HC Deb 03 August 1906 vol 162 c1590

To ask the Secretary of State for the Home Department whether his attention has been directed to a complaint made by Mr. George H. Lock, that numbers of men are being paid their wages every Saturday at the Rising Sun Hotel, Cardiff; whether he is aware that the proprietor of the hotel pays the wages for a stevedore of Cardiff; and, seeing that the payment of workmen's wages in a public-house is a broach of the Truck Act, whether he can say what action he will take in the matter, with a view of preventing workmen's wages being paid in public-houses in future.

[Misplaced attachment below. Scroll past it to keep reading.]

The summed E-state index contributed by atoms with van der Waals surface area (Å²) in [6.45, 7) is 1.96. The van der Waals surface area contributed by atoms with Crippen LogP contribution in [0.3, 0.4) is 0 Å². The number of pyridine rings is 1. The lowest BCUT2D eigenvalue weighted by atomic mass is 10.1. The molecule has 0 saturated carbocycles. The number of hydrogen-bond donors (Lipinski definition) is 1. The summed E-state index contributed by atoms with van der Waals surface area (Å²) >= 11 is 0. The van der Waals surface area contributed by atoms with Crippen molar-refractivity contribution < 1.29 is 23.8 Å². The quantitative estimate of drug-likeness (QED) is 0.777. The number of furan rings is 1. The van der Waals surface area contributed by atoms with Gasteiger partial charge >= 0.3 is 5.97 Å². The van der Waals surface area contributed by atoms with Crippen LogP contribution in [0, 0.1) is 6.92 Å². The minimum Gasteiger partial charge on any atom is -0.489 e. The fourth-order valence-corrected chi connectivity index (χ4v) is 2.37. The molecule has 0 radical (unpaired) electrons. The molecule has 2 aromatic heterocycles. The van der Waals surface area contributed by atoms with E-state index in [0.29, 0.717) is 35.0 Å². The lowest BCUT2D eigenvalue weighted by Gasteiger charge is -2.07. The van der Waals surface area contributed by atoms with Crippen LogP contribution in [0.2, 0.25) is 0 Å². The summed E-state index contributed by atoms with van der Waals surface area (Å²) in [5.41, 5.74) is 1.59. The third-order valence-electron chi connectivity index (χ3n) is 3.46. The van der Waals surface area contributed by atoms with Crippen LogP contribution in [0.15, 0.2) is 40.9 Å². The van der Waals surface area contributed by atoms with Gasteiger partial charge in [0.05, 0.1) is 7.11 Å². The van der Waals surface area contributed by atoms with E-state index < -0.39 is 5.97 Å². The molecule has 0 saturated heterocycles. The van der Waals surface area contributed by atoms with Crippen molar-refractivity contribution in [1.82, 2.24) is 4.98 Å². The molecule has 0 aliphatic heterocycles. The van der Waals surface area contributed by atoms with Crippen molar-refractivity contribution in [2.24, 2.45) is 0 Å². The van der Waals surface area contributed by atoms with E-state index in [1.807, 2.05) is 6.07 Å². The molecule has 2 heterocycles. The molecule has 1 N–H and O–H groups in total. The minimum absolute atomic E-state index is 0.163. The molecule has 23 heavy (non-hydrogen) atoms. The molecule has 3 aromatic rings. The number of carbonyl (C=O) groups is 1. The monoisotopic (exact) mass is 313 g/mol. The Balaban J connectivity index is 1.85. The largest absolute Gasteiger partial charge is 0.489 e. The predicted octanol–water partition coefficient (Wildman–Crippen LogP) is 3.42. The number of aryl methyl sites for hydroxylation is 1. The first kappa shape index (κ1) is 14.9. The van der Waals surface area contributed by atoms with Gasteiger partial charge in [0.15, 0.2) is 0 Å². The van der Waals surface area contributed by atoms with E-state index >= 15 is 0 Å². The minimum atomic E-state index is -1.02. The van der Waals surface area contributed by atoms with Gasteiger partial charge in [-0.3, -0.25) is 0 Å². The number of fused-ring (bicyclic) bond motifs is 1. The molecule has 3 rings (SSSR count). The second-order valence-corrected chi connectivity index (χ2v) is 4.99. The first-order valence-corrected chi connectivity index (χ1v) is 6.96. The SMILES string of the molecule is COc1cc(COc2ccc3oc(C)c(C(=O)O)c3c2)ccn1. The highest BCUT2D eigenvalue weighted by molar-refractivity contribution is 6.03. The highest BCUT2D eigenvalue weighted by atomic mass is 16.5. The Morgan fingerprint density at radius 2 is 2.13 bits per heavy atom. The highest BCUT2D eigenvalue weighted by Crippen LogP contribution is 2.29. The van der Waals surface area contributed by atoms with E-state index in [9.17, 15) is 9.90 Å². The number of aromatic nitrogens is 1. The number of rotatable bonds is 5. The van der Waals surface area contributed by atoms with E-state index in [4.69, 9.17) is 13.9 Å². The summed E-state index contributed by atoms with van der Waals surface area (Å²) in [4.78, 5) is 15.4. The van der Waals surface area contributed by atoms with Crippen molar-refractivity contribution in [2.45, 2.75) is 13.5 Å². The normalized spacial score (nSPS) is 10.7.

(Answered by Mr. Secretary Gladstone.) I have called for a report from the Cardiff police on the subject, and am informed that the proprietor of the public-house has been seen and admits that certain men, who were in the habit of frequenting the house, have received their wages there for some time past. It appears, however, from the police report that they were paid by their ganger, and not by the proprietor as stated in the question. The proprietor states that he offered no inducement for the men to be paid at this house, and since his attention was called to the matter at the beginning of last month the practice appears to have ceased. The practice clearly involved a breach of the Payment of Wages in Public-Houses Prohibition Act, 1883. This Act, however, is enforced, not by the Home Office, but by the police, who report that no complaint has been received by them with regard to the matter, but that special attention will be given to the premises in question to prevent any repetition of the offence.